Africa is often described as the world’s youngest continent: 220 million Africans are between 15 and 25 and are expected to be around 350 million by 2030. Such youth is certainly a great opportunity but it is also a challenge, especially considering that certain factors, if not managed properly, like youth employment, have the potential to become strong threats for our societies. We therefore urgently need to find sustainable prospects for these new generations in order to take advantage of their fantastic energy and prevent them from becoming a challenge.
Like anywhere else in the world - the UN estimates that 66% of the world's population will be living in urban areas by 2050 - young Africans living in rural areas are virtually connected to the outside world. They dream of leaving their villages and aspire to modernity. However, many of these young people from the rural exodus quickly find themselves caught up in a very precarious situation, which is often due to poorly controlled urban development.
Just like urban policies are key for the continent’s growth, employment and rural development are crucial elements, even though their importance tends to be overlooked. Let us recall that a considerable number of young people will be entering the labour market in the coming years: nothing less than 440 million young Africans aged between15 to 35 by 2030, two thirds of whom will be coming from rural areas.
How can the market absorb these new workers? How can we ensure that the rural world creates wealth and becomes a job provider on its own?
To address these challenges, the agricultural sector, which currently employs 60% of the African workforce and contributes up to 25% of the continent's gross domestic product (GDP), will have to go through a transformation process. Of course, such transformation will depend on the development of other sectors: trade, energy, roads, education, new technologies ...
In order to prosper in a sustainable manner and maintain its food sovereignty, Africa crucially has to produce what it consumes whilst reducing its imports of processed products. Indeed, many opportunities in the agricultural sector are still largely underexploited due to limited access to capital: the sector attracts less than 5% of loans from the continent’s financial institutions, while less than 10% of producers have access to credit. Sector-tailored financing is therefore the first challenge to address if Africa wants to achieve sustainable growth.
Traditional sources of financing and investment in Africa’s agriculture sector are no longer relevant and past experience has confirmed the need for alternative and innovative financing methods such as those offered by the private sector as a complement to development aid. Because of their holistic, collaborative and strategic nature, coupled with multilateral management, these innovative financing tools help increase productivity and agricultural development by catalysing private investment and addressing market failures.
These include risk management tools such as index-based climate insurance that helps farmers mitigate climate risks; collateral products such as warehouse receipt programs that eliminate the need for external collateral; or private partnerships such as equitable assistance programs for smallholders that connect agriculture and food companies with farmers, thus enabling bank financing of agricultural inputs to improve productivity.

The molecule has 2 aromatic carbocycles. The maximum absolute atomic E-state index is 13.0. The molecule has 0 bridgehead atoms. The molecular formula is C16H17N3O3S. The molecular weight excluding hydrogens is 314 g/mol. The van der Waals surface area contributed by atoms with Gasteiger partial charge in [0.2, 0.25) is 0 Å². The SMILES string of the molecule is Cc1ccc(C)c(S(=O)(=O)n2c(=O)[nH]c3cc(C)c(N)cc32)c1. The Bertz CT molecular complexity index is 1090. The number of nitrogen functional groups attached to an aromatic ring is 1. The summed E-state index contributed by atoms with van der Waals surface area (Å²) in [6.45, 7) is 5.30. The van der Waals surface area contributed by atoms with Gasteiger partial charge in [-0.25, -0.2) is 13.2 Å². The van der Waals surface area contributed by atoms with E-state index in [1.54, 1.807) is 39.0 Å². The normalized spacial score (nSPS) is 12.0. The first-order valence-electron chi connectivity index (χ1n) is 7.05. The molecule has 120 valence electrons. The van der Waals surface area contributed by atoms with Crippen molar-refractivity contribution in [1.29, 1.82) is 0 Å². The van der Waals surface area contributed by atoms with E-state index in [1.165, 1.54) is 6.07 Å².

Obviously, the rapid growth of mobile phones throughout Africa is offering even more opportunities for transformative innovations to improve rural development financing. For example, Nigeria and Kenya were the first countries to develop subsidy distribution systems for farmers for the purchase of fertilizer thanks to partnerships with mobile technology companies and network providers. In Nigeria, an estimated 4.3 million farmers have benefited from the Mobile Portfolio Program subsidising the purchase of Cellulant fertilizer, while the cost per farmer receiving subsidies is said to have decreased from USD 225-300 in 2011 to USD 22 in 2013.
In conclusion, let us recall that whilst public sector investment is certainly important for agriculture, private sector is ultimately the driving force behind rural development activity and growth. African states must mobilise all their efforts to create a conducive environment for an increased commitment from the local private sector.
Today, Africa remains the only continent to be a net importer of agricultural products, whilst more than half of African people depend on agriculture for all or part of their livelihoods. Promoting sustainable agricultural growth through innovative financing and private sector participation will therefore increase incomes and improve the overall living conditions of one in two Africans!
Africa will have 2.5 billion inhabitants by 2050 and must now provide itself with the means to achieve its ambition if it is to achieve the prosperous future to which it aspires.
Fati N'zi Hassane is Head of Program, Skills and Employment for Youth, NEPAD